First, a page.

SonomaFlyer
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FAA Grounds 787 Part 2

Fri Jan 18, 2013 12:47 am

Quoting Stitch (Reply 82):
Quoting iahmark (Reply 81):
I believe Boeing may have underestimated the electrical needs of this plane...

I would hope Boeing knows the draw the electrical system on the 787 requires and scaled battery capacity as necessary.

In fact, I would think they would be required to exactly know how much the system requires since the battery would need to be able to provide sufficient power in the event both engines failed, taking their respective four generators with them, and the APU failed to engage.

Electrical load requirements are part of the design and certification process; Boeing knows exactly how much electricity is required to run the systems in normal and emergency situations. All of that information is part of the package which was signed off by the FAA following testing. I cannot imagine this will come down to an "undersized" battery.

I think its better to focus on the battery itself and the charging system given the symptoms which were made public. Heavy draws etc causing issues with the battery would be addressed as part of the battery analysis I believe given the loads were a known quantity to all stake holders.
 
prebennorholm
Posts: 7098
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FAA Grounds 787 Part 2

Fri Jan 18, 2013 12:50 am

Quoting DocLightning (Reply 69):
IIRC, the maximum cabin altitude aboard the 787 is something like 6,000 feet, right? Now, DEN is at 5,400 feet. So if Yuasa actually designed a battery that would "boil" while on the ground at DEN and lead to an event like this, then someone there is guilty of criminal negligence.

These batteries are sure made to tolerate a cabin decompression at FL450. We can just forget about any altitude related thing having caused this mess.
Always keep your number of landings equal to your number of take-offs
 
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DocLightning
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FAA Grounds 787 Part 2

Fri Jan 18, 2013 1:03 am

Quoting Stitch (Reply 79):
And there have been reports that NH replaced the battery on their bird, so if true, that would imply two "young" batteries. There have also been reports that both batteries came from the same production batch.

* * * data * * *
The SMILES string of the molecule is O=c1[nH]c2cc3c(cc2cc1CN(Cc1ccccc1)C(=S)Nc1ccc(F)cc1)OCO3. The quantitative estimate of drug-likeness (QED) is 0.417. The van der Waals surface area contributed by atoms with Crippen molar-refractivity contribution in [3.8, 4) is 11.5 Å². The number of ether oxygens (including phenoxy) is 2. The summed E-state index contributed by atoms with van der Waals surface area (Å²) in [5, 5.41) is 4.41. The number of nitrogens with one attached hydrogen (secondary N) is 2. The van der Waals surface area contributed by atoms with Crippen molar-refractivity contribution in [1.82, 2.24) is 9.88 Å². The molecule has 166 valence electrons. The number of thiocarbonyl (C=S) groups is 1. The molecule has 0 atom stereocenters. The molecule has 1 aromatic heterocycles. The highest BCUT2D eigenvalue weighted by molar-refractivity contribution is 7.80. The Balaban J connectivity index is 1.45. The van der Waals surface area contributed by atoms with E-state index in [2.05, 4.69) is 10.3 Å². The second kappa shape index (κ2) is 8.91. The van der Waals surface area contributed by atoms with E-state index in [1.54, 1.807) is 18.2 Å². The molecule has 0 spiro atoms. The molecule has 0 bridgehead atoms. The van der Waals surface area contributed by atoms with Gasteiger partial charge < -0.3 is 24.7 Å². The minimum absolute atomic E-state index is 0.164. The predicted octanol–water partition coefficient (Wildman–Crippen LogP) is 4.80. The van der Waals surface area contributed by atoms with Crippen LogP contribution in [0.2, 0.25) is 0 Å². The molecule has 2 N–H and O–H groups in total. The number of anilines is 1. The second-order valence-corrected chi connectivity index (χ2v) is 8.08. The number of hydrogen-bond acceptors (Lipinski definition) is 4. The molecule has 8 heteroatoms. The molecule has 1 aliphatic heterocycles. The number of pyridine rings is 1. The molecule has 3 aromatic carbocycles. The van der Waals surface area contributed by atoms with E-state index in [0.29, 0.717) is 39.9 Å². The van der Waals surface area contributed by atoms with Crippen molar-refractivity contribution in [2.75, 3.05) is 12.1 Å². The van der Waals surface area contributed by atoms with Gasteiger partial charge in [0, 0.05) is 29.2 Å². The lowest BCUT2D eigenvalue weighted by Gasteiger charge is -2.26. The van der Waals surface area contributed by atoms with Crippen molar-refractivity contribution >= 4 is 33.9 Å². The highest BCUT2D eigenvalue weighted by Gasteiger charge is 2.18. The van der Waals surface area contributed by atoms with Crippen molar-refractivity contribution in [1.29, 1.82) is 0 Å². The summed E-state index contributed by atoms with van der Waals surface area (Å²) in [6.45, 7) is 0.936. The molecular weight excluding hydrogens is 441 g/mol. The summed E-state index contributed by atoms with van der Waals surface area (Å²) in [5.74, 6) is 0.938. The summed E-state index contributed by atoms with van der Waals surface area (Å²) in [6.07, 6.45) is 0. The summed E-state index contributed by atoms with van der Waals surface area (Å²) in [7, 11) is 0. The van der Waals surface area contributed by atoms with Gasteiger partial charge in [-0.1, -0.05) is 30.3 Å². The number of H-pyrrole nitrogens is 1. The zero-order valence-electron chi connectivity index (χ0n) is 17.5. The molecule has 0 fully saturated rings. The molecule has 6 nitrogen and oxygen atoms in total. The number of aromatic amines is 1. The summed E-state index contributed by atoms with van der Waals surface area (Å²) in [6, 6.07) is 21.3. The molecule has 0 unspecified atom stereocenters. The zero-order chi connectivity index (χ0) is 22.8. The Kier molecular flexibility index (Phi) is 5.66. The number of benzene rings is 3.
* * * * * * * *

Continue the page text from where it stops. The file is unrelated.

I very much hope that is the issue. If it's down to a defective batch of batteries, that will be very easy to fix and the aircraft might be in the air again within days. If the issue is in the electrical system, then it could be months.
-Doc Lightning-

"The sky calls to us. If we do not destroy ourselves, we will one day venture to the stars."
-Carl Sagan
 
CM
Posts: 623
Joined: Wed Feb 08, 2012 4:17 am

FAA Grounds 787 Part 2

Fri Jan 18, 2013 1:05 am

Quoting bellancacf (Reply 80):
to CM @ 77 and 22 -- Ack! Sorry! Went out on an errand and whizzed right by that when I came back. So the Li goes exothermic and you can't stop it from doing it or stop it once started. Great. My belated thanks for your reply!

No worries, when a thread moves this fast, it gets impossible to keep up with it.



Quoting RickNRoll (Reply 78):
Hi CM.

Apart from working out why the batteries failed, which could well be a bad batch, does the FAA require a change in the containment/venting/release of electrolyte management?

The active NTSB investigation and FAA inquiry really limit what I can say about this. However, the text of the FAA AD is informative about what aspects of a battery failure they are concerned about and will be taking a closer look at in determining whether a design change is needed:

"This AD was prompted by recent incidents involving lithium ion battery failures that resulted in release of flammable electrolytes, heat damage, and smoke on two Model 787-8 airplanes. The cause of these failures is currently under investigation. We are issuing this AD to prevent damage to critical systems and structures, and the potential for fire in the electrical compartment."